Reading PC Fan RPM with an Arduino

Tutorial Type:

Tutorial Difficulty

Parts Required

 

Part Description

Amazon.com

Arduino Uno Arduino Uno R3 with Atmega 328P
3-Wire PC Fan / PWM Fan Cooler Master Blade Master PWM PC Fan
Jumper Wires 60 Piece Jumper Wire Kit
Bread Board Tektrum 2200 Tie-Point Breadboard
10k Ohm Resistor Resistor Land 1450pc 145 value resistor kit
   
   
   
 

Tools Required

Tool Description

Download Link

Arduino  IDE Download from Arduino.cc
   
   

 

 

 

 

Reading PC Fan RPM and Waterpump RPM with Arduino

 

 

Part 2: Reading Fan / Water Pump RPM

Today we are going to learn how to read the RPM of a PC Fan. This also works well for the Water Pumps used in PC Water Cooling as well as any dc pump or fan that has a rotation sense wire. This is accomplished by counting the falling edge of the square wave generated by the  Hall effect sensor that is located inside the fan or pump. All we have to do is use the arduino to do is count that data, do some math for us, and output the converted data onto an LCD Screen. Lets get started! 

 

The PC fan I have selected outputs RPM signals on its yellow wire. This signal can be used to tell fan controllers or motherboard inputs how fast the fan's blade is tunring. In our case we are going to use this to tell the Arduino how fast the fan is spinning. In fact you can plug the signal wire to the CPU fan header on a motherboard and set the BIOS so that if the fan ever stops sending a signal it will shut your PC down to prevent a CPU failure due to heat. While a nice feature for safety, it will be much cooler to see the RPM at which your fan is running than knowing your CPU wont melt if it dies right?

Wiring things up!

Fan RPM via Arduino

 

This is pretty simple to hook up. First you need to run the Signal wire (almost always yellow) to the breadboard. Then from it connect a jumper wire to Arduino Digital Pin 2. Also from the sensor wire you need to connect a 10k resistor to the Arduino's 5V pin. This is a simple pull-up resistor. We also need to make sure that we connect the fans ground line to one of the Arduino's ground pins. Next just connect the fans power wire to the PSUs 12v line and the fans ground wire to the PSUs ground.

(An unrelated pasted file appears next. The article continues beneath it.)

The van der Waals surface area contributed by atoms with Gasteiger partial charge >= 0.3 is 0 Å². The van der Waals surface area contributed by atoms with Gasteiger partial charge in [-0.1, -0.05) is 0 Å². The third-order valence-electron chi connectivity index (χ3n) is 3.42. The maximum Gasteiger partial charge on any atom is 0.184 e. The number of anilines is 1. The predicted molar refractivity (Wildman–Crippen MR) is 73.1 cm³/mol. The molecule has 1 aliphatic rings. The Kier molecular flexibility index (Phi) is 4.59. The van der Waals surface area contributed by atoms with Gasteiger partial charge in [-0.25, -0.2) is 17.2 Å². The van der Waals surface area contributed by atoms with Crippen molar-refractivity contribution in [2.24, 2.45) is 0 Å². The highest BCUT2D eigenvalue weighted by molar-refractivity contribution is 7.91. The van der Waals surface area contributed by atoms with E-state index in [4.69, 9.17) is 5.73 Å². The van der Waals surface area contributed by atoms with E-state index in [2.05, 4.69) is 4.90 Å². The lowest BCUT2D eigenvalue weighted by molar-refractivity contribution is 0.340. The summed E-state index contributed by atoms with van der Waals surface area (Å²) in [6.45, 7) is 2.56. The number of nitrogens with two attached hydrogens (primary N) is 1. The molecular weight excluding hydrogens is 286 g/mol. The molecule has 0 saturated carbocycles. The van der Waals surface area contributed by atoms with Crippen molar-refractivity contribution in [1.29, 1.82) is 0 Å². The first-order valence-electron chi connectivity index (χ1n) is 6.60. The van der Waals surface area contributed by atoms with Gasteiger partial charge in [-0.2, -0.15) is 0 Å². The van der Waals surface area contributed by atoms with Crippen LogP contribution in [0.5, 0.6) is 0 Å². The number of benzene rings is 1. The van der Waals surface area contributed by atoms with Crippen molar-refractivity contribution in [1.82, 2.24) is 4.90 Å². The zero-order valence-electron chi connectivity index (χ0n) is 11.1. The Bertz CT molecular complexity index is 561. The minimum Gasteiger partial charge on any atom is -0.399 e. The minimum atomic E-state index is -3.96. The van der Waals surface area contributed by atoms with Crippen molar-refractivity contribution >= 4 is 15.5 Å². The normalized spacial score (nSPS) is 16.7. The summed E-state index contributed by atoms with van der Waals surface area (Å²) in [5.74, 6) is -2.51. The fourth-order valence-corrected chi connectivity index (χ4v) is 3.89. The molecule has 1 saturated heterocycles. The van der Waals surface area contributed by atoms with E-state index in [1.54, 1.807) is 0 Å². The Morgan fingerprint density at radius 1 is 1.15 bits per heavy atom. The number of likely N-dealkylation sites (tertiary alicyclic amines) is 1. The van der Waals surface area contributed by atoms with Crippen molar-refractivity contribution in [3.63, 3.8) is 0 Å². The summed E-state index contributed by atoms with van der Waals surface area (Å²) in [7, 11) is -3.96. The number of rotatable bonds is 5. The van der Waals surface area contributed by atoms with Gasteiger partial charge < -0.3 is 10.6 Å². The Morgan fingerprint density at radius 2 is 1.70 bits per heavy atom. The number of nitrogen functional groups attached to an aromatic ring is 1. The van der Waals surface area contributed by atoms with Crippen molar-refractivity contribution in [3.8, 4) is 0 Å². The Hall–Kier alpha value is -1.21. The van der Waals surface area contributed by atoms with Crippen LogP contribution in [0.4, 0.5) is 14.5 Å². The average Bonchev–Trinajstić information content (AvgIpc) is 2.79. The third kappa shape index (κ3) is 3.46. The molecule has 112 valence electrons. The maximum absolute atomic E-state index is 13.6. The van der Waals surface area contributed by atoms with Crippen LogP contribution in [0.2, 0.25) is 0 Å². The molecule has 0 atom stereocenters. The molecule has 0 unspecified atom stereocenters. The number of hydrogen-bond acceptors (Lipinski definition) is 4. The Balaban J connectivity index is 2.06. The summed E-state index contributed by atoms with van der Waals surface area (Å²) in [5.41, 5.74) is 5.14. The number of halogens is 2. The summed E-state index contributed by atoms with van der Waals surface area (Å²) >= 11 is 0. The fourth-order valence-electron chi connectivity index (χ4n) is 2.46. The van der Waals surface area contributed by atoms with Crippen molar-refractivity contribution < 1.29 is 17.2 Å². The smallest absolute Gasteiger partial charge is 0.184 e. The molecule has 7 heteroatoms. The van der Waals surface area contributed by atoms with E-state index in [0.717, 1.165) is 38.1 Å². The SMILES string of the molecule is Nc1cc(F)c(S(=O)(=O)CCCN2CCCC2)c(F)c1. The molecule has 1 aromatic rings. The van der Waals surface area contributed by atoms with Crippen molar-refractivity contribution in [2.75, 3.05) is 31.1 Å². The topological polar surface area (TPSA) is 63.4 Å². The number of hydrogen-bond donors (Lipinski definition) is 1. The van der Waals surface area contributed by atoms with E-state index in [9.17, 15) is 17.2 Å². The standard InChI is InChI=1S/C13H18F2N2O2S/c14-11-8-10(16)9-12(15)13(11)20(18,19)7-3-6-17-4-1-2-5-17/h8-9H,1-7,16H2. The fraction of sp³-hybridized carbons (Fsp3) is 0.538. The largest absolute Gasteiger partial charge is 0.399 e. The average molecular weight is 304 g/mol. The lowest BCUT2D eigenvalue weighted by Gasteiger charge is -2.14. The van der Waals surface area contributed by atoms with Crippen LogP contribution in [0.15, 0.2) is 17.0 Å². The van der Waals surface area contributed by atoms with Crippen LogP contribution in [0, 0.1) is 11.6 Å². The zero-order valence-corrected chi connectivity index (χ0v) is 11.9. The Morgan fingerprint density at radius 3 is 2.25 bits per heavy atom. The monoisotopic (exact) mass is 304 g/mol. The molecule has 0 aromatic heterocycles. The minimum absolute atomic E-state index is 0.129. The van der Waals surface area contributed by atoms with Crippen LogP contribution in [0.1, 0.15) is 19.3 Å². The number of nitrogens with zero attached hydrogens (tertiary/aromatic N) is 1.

Now upload the following code to your Seeeduino, and then open the serial terminal. Again I would like to thank Crenn from http://thebestcasescenario.com for his help with the code.

//code by Crenn from http://thebestcasescenario.com
//project by Charles Gantt from http://themakersworkbench.com
//To disable interrupts: cli(); disable global interrupts and
//to enable them: sei(); enable interrupts

//Varibles used for calculations
int NbTopsFan; int Calc;

//The pin location of the sensor
int hallsensor = 2; typedef struct{

//Defines the structure for multiple fans and 
//their dividers 
char fantype;
unsigned int fandiv; }fanspec;

//Definitions of the fans
//This is the varible used to select the fan and it's divider,
//set 1 for unipole hall effect sensor
//and 2 for bipole hall effect sensor
fanspec fanspace[3]={{0,1},{1,2},{2,8}}; char fan = 1;

void rpm ()
//This is the function that the interupt calls
{ NbTopsFan++; }

//This is the setup function where the serial port is initialised,
//and the interrupt is attached
void setup()
{ pinMode(hallsensor, INPUT);
Serial.begin(9600);
attachInterrupt(0, rpm, RISING); }

void loop ()
//Set NbTops to 0 ready for calculations
{ NbTopsFan = 0;

//Enables interrupts
sei();

//Wait 1 second
delay (1000);

//Disable interrupts
cli();

//Times NbTopsFan (which is apprioxiamately the fequency the fan 
//is spinning at) by 60 seconds before dividing by the fan's divider
Calc = ((NbTopsFan * 60)/fanspace[fan].fandiv);

//Prints the number calculated above
Serial.print (Calc, DEC);

//Prints " rpm" and a new line
Serial.print (" rpm\r\n");
} 

You should see an RPM output in the Arduino IDE's serial terminal. It is roughly accurate within 10-15 RPM of the fans actual RPM which is close enough for me. If your RPM output seems to be double what it should be your fan may have a bipolar Hall efect sensor and its counting each pass of the magnets pole as a single RPM when each should be 1/2 an RPM.  No worries though as this is an easy fix. Just simply change the " char fan = 0 code from 0 to 1. Upload the modified code and you should be seeing accurate RPM numbers.

Support The Makers Workbench on patreon and help us keep the dream alive!

If you like this tutorial, and would like to see more like it, consider visiting our Patreon page and donating to help us keep TheMakersWorbench.com up and running! You can also support us by using the Amazon.com search bar in the left-hand sidebar on the homepage, or by clicking on and purchasing any of the hardware items we listed during this tutorial! 

Other Articles You Might Like

Review: Lulzbot AO-100 3D Printer part 1Lulzbot AO-100 / AO-101 reviewed

Tutorial: DIY Telescope to PC CableDIY Telescope to PC Cable

Project: LED Strip Bench LightingDIY RGB LED Strip Bench lighting

Review: ISO-TIP Portable  Soldering KitISO-Tip Portable Soldering Kit Review

Article: Arduino Due Overview

Project: 3D Printed Balloon Powered CarPrint a Balloon powered Jet Car with your 3D printer